Someone makes the usual motion that we use cumulative voting, which is—as usual—approved. We may each allot our four votes any way we want—one vote for each of four nominees, all four votes for a single nominee, or split. I write my choices on my blue paper scrap, turn them in, and head on downstairs to the tournament, happy that this year I was able to vote before I had to leave.
Today I’m assigned table-side for two events: Div II WS, with 94 entries (only 83 check in to fence today), and the Sr MS Team, with 28 teams. I won’t be able to finish both, since the WS will still be in its DEs when the teams will be checking in, but we’re lucky—we’ve got an extra body today in the form of a trainee who’s got a couple of free days because the people she drove to Atlanta with still have events to fence. Normally, we don’t have trainees at SN at all—it’s too dangerous when we’re so busy—but she’s apparently worked at NACs before and is experienced.
Once upon a time, we used to have trainees at SN. (That’s how I started, in Austin in 2000, after working JOs in Sacramento as a computer operator.) But as SN has grown and budgets have gotten tighter, we’ve not had the staff to be able to train new people properly. We discovered through hard experience that we need extra staff specifically assigned to trainees—someone who’s running an event just doesn’t have the time to provide the proper explanations and oversight when we have schedules like the one this year.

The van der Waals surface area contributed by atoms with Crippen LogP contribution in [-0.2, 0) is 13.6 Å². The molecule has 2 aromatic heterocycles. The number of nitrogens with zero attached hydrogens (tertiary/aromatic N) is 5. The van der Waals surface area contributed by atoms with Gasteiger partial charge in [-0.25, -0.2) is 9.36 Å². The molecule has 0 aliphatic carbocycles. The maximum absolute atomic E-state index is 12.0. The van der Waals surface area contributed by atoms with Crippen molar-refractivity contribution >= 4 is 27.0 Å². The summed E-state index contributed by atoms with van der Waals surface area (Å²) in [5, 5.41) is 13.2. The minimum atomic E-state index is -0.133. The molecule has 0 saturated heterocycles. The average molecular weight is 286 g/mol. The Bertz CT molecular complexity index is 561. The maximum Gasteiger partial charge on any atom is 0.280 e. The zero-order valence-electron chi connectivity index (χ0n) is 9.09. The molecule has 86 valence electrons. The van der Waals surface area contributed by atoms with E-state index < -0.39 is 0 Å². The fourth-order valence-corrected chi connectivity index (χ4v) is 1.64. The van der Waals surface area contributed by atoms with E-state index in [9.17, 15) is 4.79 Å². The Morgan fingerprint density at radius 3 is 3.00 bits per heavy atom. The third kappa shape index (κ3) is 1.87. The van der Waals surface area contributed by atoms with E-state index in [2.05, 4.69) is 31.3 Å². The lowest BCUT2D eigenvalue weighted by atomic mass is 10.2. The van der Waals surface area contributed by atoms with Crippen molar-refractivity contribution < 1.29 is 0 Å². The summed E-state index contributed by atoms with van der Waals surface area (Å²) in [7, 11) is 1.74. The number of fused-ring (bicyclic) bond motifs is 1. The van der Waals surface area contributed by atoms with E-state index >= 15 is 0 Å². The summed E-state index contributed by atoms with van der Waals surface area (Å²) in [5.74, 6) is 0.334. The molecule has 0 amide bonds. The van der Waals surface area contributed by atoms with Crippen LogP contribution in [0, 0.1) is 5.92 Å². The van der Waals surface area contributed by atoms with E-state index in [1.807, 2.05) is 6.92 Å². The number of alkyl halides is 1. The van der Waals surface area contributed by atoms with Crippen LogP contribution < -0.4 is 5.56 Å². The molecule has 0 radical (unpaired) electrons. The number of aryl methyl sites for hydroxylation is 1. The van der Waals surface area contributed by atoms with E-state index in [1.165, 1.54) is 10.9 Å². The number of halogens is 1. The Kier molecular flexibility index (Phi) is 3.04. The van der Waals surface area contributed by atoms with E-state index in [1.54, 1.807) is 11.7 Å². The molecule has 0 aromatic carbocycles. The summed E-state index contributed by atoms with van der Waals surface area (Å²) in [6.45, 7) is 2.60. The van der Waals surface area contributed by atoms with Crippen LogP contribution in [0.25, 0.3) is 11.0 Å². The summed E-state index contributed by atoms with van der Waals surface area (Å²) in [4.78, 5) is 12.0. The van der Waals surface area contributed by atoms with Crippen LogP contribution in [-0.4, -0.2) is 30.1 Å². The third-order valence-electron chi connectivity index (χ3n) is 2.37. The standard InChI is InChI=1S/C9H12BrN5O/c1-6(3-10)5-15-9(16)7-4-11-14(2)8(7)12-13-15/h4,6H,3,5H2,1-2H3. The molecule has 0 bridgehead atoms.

It’s getting to be a serious problem for bout committee. We desperately need to be recruiting and developing new BC staff, but with even some of the NACs (January, for instance) growing into SN-style numbers and stress, it’s often only at the March NAC (Div II/III/Vet) that we can handle trainees properly. Even so, we require trainees to have some local and regional experience such as sectional or ROC events and familiarity with tournament software before taking them on. Walk-ons are simply not an option.
We’ve been intending for several years to develop BC training materials and to establish some sort of BC development and rating system similar to what the FOC and the armorers have established for their functions, but haven’t yet made much progress, mostly because we can’t create what we need at tournaments—we need offsite planning and meetings, which mean time and money, too. It’s got to happen soon, though—we not only need new BC staff, we need to develop more of the experienced staff we have into BC chairs, too. Right now, there are perhaps six of us nationally who are experienced at chairing national events, and some will not work SN. That’s far too small a group to rely on.